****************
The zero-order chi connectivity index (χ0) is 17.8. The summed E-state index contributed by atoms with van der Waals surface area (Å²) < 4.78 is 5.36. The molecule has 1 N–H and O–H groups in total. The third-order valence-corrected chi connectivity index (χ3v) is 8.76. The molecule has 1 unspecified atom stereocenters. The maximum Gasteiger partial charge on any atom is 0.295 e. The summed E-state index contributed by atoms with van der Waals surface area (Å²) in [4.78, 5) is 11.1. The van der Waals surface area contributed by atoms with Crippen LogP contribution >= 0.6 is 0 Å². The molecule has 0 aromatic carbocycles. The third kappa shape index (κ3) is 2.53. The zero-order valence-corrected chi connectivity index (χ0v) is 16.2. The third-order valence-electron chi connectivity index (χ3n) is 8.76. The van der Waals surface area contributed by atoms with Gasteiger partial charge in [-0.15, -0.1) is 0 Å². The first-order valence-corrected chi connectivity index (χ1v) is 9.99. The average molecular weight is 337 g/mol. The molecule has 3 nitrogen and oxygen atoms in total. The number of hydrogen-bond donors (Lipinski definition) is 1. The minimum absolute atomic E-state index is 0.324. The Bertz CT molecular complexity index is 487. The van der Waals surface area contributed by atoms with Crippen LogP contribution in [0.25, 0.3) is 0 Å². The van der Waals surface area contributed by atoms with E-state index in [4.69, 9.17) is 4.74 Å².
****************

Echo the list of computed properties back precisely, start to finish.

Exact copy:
The zero-order chi connectivity index (χ0) is 17.8. The summed E-state index contributed by atoms with van der Waals surface area (Å²) < 4.78 is 5.36. The molecule has 1 N–H and O–H groups in total. The third-order valence-corrected chi connectivity index (χ3v) is 8.76. The molecule has 1 unspecified atom stereocenters. The maximum Gasteiger partial charge on any atom is 0.295 e. The summed E-state index contributed by atoms with van der Waals surface area (Å²) in [4.78, 5) is 11.1. The van der Waals surface area contributed by atoms with Crippen LogP contribution >= 0.6 is 0 Å². The molecule has 0 aromatic carbocycles. The third kappa shape index (κ3) is 2.53. The zero-order valence-corrected chi connectivity index (χ0v) is 16.2. The third-order valence-electron chi connectivity index (χ3n) is 8.76. The van der Waals surface area contributed by atoms with Gasteiger partial charge in [-0.15, -0.1) is 0 Å². The first-order valence-corrected chi connectivity index (χ1v) is 9.99. The average molecular weight is 337 g/mol. The molecule has 3 nitrogen and oxygen atoms in total. The number of hydrogen-bond donors (Lipinski definition) is 1. The minimum absolute atomic E-state index is 0.324. The Bertz CT molecular complexity index is 487. The van der Waals surface area contributed by atoms with Crippen LogP contribution in [0.25, 0.3) is 0 Å². The van der Waals surface area contributed by atoms with E-state index in [4.69, 9.17) is 4.74 Å².